Jurassic Park Is Real: Scientists Find Insect Trapped in Amber That Drank Dinosaur Blood

Wednesday, 13 December 2017 - 10:29AM
Science News
Wednesday, 13 December 2017 - 10:29AM
Jurassic Park Is Real: Scientists Find Insect Trapped in Amber That Drank Dinosaur Blood
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Image credit: Pixabay
John Hammond has finally been vindicated. Even if Jurassic Park took some liberties with its dinosaurs, we finally have confirmation that the science behind them was more than science-fiction.

One of the most enjoyable things about Jurassic Park is the film's unwavering dedication to portraying dinosaurs as realistically as possible.

From the way these animals hunted, to their bird-like walking, everything was taken from cutting-edge paleontological research.

Sure, the velociraptors were made bigger so they'd be scarier, but even that artistic license was fixed when the Utahraptor was discovered during the film's production.

This attention to detail extended to the origin of the movie's dinosaurs.

Taken from Michael Crichton's original novel, the idea of using blood-sucking insects that have been trapped in fossilized amber to clone prehistoric animals was at the time backed up by scientific theory—although, sadly, no scientists had been able to find concrete proof that the strategy would work.

Some scientists, such as Oxford University's Ricardo Pérez-de la Fuente, have held onto the belief that amber holds the key to understanding the ecosystem of the Land Before Time.

Decades of research have finally paid off—a specimen of amber from Myanmar has proven conclusively that bugs really did drink dinosaur blood for survival.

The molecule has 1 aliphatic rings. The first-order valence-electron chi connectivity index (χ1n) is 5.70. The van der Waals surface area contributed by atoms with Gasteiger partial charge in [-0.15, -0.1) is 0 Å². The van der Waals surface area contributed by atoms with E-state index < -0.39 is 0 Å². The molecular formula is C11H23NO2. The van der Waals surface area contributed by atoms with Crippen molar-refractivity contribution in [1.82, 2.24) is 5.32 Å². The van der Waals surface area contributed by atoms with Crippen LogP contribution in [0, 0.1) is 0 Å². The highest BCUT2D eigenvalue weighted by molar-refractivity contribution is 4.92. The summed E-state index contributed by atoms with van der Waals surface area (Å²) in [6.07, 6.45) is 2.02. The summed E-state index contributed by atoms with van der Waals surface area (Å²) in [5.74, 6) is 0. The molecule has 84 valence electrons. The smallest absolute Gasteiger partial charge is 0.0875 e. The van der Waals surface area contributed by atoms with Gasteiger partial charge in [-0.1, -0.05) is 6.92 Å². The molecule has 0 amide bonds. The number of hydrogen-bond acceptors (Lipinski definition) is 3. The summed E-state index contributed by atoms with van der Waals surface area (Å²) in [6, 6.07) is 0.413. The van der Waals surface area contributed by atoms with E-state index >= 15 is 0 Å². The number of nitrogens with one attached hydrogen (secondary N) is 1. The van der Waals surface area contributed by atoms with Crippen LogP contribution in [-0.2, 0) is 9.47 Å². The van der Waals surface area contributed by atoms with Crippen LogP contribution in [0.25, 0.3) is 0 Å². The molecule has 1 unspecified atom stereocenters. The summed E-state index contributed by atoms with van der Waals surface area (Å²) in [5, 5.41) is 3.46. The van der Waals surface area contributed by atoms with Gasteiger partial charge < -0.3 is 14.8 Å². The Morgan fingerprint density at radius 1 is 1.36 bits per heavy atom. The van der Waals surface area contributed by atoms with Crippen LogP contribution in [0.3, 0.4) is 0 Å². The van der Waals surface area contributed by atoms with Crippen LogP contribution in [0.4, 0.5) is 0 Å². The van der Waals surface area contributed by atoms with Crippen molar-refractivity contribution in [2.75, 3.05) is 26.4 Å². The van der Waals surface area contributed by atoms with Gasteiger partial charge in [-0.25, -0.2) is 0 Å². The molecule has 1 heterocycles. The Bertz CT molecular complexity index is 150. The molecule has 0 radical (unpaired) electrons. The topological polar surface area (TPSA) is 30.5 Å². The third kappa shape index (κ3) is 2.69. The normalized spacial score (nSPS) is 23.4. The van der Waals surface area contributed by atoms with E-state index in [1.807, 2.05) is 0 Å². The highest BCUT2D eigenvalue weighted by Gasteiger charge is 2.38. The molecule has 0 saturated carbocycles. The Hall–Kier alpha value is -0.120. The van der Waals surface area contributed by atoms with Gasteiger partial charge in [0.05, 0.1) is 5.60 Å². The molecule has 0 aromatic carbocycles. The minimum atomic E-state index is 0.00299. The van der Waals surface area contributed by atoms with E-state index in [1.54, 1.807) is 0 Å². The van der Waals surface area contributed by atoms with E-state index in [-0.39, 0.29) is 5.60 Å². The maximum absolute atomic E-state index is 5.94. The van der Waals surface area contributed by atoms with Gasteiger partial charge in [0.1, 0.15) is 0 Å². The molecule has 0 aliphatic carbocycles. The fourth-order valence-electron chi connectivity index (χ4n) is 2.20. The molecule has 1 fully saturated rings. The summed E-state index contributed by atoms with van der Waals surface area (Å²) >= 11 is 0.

The amber sample in question shows a tiny bloodsucking tick, holding fast to the feather of a dinosaur.

It looks as if the feature in question was gummed up with tree sap which then hardened, preserving the tick for millions upon millions of years, until we now finally have the chance to study it up close.

According to Pérez-de la Fuente:

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"Amber is fossilized resin, so it's able to capture small bits of the ecosystem almost instantly. Amber can actually preserve interactions between organisms. This is the case with the feather and the grasping tick."
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As for what dinosaur this might be, the sample appears to come from the Cretacious period, which is by far the most exciting era of dinosaur history—this is when all the cool monsters, like the triceratops and the tyrannosaurus rex, roamed the earth while presumably marveling to themselves about how nothing bad ever falls from the sky to kill everyone.

The only disappointing thing about this discovery is that it, sadly, does not mean that prehistoric animals can be cloned in order to provide us with more deadly amusement parks.

Alas, there is is one big flaw in the plan of cloning dinosaurs from dinosaur blood preserved in amber: DNA doesn't last indefinitely.

No matter how perfectly amber may preserve insects, the dinosaur DNA within this tick has long since broken down to the point of being unrecognizable. We couldn't grow our own authentic dinosaurs, even if we wanted to.

This is perhaps for this reason that Jurassic World goes out of its way to suggest that the dinosaurs on Isla Nublar have always been a little less that authentic—we may one day be able to build our own dinosaurs by tampering with genetics, but we can't regrow genuine creatures without using a time machine to get a fresher sample of DNA.

Oh well. Nobody wants to see a feathered T-Rex anyway.
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Scientists Just Found an Insect Trapped in Amber That Drank Dinosaur Blood